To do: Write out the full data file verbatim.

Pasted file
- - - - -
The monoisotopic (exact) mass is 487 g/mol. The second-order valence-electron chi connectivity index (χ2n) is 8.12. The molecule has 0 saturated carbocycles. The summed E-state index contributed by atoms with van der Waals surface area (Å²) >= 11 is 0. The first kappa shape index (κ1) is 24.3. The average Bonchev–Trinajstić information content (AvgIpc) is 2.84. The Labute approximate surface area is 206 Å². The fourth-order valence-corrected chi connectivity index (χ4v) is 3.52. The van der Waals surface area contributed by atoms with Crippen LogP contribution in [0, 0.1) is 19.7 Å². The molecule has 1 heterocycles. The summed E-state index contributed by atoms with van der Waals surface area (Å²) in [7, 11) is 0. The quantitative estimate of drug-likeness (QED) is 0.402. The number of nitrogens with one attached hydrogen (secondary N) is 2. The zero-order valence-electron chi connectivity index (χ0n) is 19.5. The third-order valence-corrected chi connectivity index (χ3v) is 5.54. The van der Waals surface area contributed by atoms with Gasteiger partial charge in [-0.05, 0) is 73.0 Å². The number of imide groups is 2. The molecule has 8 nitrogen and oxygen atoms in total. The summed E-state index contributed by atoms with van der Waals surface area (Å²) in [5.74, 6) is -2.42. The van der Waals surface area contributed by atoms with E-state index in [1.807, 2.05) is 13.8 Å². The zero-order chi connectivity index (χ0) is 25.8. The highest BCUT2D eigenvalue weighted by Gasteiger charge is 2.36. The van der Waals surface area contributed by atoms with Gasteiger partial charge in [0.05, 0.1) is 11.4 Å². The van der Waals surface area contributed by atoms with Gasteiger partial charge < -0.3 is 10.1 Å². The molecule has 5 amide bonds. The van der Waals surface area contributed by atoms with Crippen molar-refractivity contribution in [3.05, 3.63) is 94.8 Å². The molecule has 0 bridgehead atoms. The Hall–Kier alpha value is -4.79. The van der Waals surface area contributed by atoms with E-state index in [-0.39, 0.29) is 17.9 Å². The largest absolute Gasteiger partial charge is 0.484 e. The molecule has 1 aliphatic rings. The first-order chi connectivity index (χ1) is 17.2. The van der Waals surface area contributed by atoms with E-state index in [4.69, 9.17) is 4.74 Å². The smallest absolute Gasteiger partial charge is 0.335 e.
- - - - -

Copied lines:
The monoisotopic (exact) mass is 487 g/mol. The second-order valence-electron chi connectivity index (χ2n) is 8.12. The molecule has 0 saturated carbocycles. The summed E-state index contributed by atoms with van der Waals surface area (Å²) >= 11 is 0. The first kappa shape index (κ1) is 24.3. The average Bonchev–Trinajstić information content (AvgIpc) is 2.84. The Labute approximate surface area is 206 Å². The fourth-order valence-corrected chi connectivity index (χ4v) is 3.52. The van der Waals surface area contributed by atoms with Crippen LogP contribution in [0, 0.1) is 19.7 Å². The molecule has 1 heterocycles. The summed E-state index contributed by atoms with van der Waals surface area (Å²) in [7, 11) is 0. The quantitative estimate of drug-likeness (QED) is 0.402. The number of nitrogens with one attached hydrogen (secondary N) is 2. The zero-order valence-electron chi connectivity index (χ0n) is 19.5. The third-order valence-corrected chi connectivity index (χ3v) is 5.54. The van der Waals surface area contributed by atoms with Gasteiger partial charge in [-0.05, 0) is 73.0 Å². The number of imide groups is 2. The molecule has 8 nitrogen and oxygen atoms in total. The summed E-state index contributed by atoms with van der Waals surface area (Å²) in [5.74, 6) is -2.42. The van der Waals surface area contributed by atoms with E-state index in [1.807, 2.05) is 13.8 Å². The zero-order chi connectivity index (χ0) is 25.8. The highest BCUT2D eigenvalue weighted by Gasteiger charge is 2.36. The van der Waals surface area contributed by atoms with Gasteiger partial charge in [0.05, 0.1) is 11.4 Å². The van der Waals surface area contributed by atoms with Gasteiger partial charge < -0.3 is 10.1 Å². The molecule has 5 amide bonds. The van der Waals surface area contributed by atoms with Crippen molar-refractivity contribution in [3.05, 3.63) is 94.8 Å². The molecule has 0 bridgehead atoms. The Hall–Kier alpha value is -4.79. The van der Waals surface area contributed by atoms with E-state index in [-0.39, 0.29) is 17.9 Å². The largest absolute Gasteiger partial charge is 0.484 e. The molecule has 1 aliphatic rings. The first-order chi connectivity index (χ1) is 17.2. The van der Waals surface area contributed by atoms with E-state index in [4.69, 9.17) is 4.74 Å². The smallest absolute Gasteiger partial charge is 0.335 e.